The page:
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Heaven Knows What

on Sep 1, 2015

The line between fiction and real life has always been a bit blurred in Safdie productions, employing as they do a loose-limbed shooting style and streetwise physical production drawing on real locations and, sometimes, unsuspecting passersby. But this elision is particularly acute in their latest film, Heaven Knows What, which was literally borne of a chance encounter. While researching Uncut Gems, a larger-budget film set in New York’s midtown Diamond District, Josh spied on the street the 19-year-old Arielle Holmes. She had giant round eyes and high cheekbones, was wearing cut-off jeans and a comic book T-shirt, and seemed somehow different from the street kids he’d normally come across. She was also a heroin addict in a tumultuous relationship with another homeless youth, Ilya, and, upon hearing her tale, Josh encouraged her to write it down. Those pages — an unpublished memoir titled Mad Love in New York City — became the basis for the brothers’ quickly realized Heaven Knows What, co-scripted by regular collaborator Ronald Bronstein and shot by Sean Price Williams. At the film’s start, Holmes’s character Harley is goaded by Ilya — played with a brooding, chilling intensity by Caleb Landry Jones — into the ultimate gesture of destructive romance: suicide. Her attempt fails, however, and when she’s released from Bellevue, she returns to her habit, this time with a new supportive friend, Mike (Buddy Durress). The volatile Ilya, however, is always somewhere around the corner.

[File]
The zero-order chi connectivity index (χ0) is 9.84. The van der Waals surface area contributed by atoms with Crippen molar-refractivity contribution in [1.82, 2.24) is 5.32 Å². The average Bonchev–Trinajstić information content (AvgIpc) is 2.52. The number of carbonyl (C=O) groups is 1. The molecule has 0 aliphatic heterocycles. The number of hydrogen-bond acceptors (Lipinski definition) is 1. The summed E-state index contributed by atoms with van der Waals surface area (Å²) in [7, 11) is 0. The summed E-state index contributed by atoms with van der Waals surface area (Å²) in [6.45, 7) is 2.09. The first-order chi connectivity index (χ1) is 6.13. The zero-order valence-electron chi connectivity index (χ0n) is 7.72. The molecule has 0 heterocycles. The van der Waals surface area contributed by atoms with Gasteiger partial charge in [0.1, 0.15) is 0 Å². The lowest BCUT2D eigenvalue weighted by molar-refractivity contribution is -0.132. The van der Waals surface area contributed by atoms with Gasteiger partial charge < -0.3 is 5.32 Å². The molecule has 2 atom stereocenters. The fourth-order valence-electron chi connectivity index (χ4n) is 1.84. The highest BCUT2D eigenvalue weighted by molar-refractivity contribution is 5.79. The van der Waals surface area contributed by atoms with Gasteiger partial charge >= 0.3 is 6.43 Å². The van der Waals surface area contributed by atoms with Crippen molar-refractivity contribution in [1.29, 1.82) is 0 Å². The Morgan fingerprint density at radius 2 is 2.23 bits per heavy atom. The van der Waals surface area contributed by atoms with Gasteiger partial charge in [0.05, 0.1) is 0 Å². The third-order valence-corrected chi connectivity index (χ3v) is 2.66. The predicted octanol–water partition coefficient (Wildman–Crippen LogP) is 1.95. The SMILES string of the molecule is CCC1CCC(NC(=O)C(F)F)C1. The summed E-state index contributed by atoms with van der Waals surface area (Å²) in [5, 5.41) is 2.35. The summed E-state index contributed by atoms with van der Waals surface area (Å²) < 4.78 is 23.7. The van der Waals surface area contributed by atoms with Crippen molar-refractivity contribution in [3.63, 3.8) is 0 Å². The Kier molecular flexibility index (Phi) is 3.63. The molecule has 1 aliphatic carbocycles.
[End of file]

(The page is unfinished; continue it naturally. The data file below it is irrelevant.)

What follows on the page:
With a trippy, audacious score and a bravura, long-take sequence that’s the Safdies’ boldest filmmaking yet, Heaven Knows What is a realistic, wisely observed, piercingly authentic look at drug-addicted homeless youth. It’s also deeply empathetic toward its characters, infusing their lives, lived in pockets of the city New Yorkers walk by every day, with a near-operatic intensity. (Scott Macaulay)

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